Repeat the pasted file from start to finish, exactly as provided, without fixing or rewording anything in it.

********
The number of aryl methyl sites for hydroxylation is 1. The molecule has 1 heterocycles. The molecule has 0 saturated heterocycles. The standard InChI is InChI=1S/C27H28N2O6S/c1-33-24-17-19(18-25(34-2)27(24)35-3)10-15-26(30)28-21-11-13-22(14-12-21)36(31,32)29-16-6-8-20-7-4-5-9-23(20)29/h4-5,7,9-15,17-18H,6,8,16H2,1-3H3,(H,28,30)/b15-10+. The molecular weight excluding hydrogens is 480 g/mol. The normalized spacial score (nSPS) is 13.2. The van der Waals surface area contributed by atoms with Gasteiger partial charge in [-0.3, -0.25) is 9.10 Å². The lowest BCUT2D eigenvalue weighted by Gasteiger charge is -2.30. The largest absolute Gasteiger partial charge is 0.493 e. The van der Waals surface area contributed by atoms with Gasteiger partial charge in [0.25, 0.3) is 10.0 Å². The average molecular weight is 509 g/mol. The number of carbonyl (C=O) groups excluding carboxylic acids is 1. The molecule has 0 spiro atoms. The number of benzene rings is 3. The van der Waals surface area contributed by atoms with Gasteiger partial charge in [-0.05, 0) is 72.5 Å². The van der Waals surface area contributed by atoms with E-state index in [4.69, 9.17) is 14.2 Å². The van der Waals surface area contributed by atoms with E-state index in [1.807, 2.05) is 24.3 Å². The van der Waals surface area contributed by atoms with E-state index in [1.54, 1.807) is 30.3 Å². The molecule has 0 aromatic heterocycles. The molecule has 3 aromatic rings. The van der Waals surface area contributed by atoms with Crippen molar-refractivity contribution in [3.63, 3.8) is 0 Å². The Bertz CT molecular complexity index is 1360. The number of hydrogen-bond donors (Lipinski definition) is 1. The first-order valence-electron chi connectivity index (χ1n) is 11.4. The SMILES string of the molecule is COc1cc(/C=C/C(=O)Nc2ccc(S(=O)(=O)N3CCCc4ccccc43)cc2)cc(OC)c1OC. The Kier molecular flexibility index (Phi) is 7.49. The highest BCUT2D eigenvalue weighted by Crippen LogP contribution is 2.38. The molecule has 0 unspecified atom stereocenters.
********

The number of aryl methyl sites for hydroxylation is 1. The molecule has 1 heterocycles. The molecule has 0 saturated heterocycles. The standard InChI is InChI=1S/C27H28N2O6S/c1-33-24-17-19(18-25(34-2)27(24)35-3)10-15-26(30)28-21-11-13-22(14-12-21)36(31,32)29-16-6-8-20-7-4-5-9-23(20)29/h4-5,7,9-15,17-18H,6,8,16H2,1-3H3,(H,28,30)/b15-10+. The molecular weight excluding hydrogens is 480 g/mol. The normalized spacial score (nSPS) is 13.2. The van der Waals surface area contributed by atoms with Gasteiger partial charge in [-0.3, -0.25) is 9.10 Å². The lowest BCUT2D eigenvalue weighted by Gasteiger charge is -2.30. The largest absolute Gasteiger partial charge is 0.493 e. The van der Waals surface area contributed by atoms with Gasteiger partial charge in [0.25, 0.3) is 10.0 Å². The average molecular weight is 509 g/mol. The number of carbonyl (C=O) groups excluding carboxylic acids is 1. The molecule has 0 spiro atoms. The number of benzene rings is 3. The van der Waals surface area contributed by atoms with Gasteiger partial charge in [-0.05, 0) is 72.5 Å². The van der Waals surface area contributed by atoms with E-state index in [4.69, 9.17) is 14.2 Å². The van der Waals surface area contributed by atoms with E-state index in [1.807, 2.05) is 24.3 Å². The van der Waals surface area contributed by atoms with E-state index in [1.54, 1.807) is 30.3 Å². The molecule has 0 aromatic heterocycles. The molecule has 3 aromatic rings. The van der Waals surface area contributed by atoms with Crippen molar-refractivity contribution in [3.63, 3.8) is 0 Å². The Bertz CT molecular complexity index is 1360. The number of hydrogen-bond donors (Lipinski definition) is 1. The first-order valence-electron chi connectivity index (χ1n) is 11.4. The SMILES string of the molecule is COc1cc(/C=C/C(=O)Nc2ccc(S(=O)(=O)N3CCCc4ccccc43)cc2)cc(OC)c1OC. The Kier molecular flexibility index (Phi) is 7.49. The highest BCUT2D eigenvalue weighted by Crippen LogP contribution is 2.38. The molecule has 0 unspecified atom stereocenters.